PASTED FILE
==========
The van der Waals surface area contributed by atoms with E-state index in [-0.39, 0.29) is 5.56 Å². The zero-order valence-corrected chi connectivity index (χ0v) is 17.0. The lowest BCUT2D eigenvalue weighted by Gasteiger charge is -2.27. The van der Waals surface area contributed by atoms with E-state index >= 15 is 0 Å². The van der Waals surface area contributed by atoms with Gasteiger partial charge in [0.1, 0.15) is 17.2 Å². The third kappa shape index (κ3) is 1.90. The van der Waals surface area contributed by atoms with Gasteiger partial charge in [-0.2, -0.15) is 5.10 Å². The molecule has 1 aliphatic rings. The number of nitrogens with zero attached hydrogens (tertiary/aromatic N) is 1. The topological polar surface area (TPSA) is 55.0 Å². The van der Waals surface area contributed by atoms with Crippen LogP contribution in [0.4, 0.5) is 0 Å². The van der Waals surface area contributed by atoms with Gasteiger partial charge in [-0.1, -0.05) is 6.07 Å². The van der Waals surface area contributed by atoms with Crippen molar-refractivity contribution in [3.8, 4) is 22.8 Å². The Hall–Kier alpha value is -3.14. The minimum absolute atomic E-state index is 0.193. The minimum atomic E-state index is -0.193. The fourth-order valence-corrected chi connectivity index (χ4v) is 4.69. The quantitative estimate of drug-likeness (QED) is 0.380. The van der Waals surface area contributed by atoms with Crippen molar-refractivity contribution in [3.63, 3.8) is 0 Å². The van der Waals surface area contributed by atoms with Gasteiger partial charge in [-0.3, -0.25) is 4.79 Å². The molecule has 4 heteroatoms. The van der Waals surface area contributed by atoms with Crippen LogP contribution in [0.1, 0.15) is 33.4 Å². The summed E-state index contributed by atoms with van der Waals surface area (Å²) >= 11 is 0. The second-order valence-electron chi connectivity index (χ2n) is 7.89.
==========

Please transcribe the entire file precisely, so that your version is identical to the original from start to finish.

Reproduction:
The van der Waals surface area contributed by atoms with E-state index in [-0.39, 0.29) is 5.56 Å². The zero-order valence-corrected chi connectivity index (χ0v) is 17.0. The lowest BCUT2D eigenvalue weighted by Gasteiger charge is -2.27. The van der Waals surface area contributed by atoms with E-state index >= 15 is 0 Å². The van der Waals surface area contributed by atoms with Gasteiger partial charge in [0.1, 0.15) is 17.2 Å². The third kappa shape index (κ3) is 1.90. The van der Waals surface area contributed by atoms with Gasteiger partial charge in [-0.2, -0.15) is 5.10 Å². The molecule has 1 aliphatic rings. The number of nitrogens with zero attached hydrogens (tertiary/aromatic N) is 1. The topological polar surface area (TPSA) is 55.0 Å². The van der Waals surface area contributed by atoms with Crippen LogP contribution in [0.4, 0.5) is 0 Å². The van der Waals surface area contributed by atoms with Gasteiger partial charge in [-0.1, -0.05) is 6.07 Å². The van der Waals surface area contributed by atoms with Crippen molar-refractivity contribution in [3.8, 4) is 22.8 Å². The Hall–Kier alpha value is -3.14. The minimum absolute atomic E-state index is 0.193. The minimum atomic E-state index is -0.193. The fourth-order valence-corrected chi connectivity index (χ4v) is 4.69. The quantitative estimate of drug-likeness (QED) is 0.380. The van der Waals surface area contributed by atoms with Crippen molar-refractivity contribution in [3.63, 3.8) is 0 Å². The van der Waals surface area contributed by atoms with Gasteiger partial charge in [-0.3, -0.25) is 4.79 Å². The molecule has 4 heteroatoms. The van der Waals surface area contributed by atoms with Crippen LogP contribution in [0.1, 0.15) is 33.4 Å². The summed E-state index contributed by atoms with van der Waals surface area (Å²) >= 11 is 0. The second-order valence-electron chi connectivity index (χ2n) is 7.89.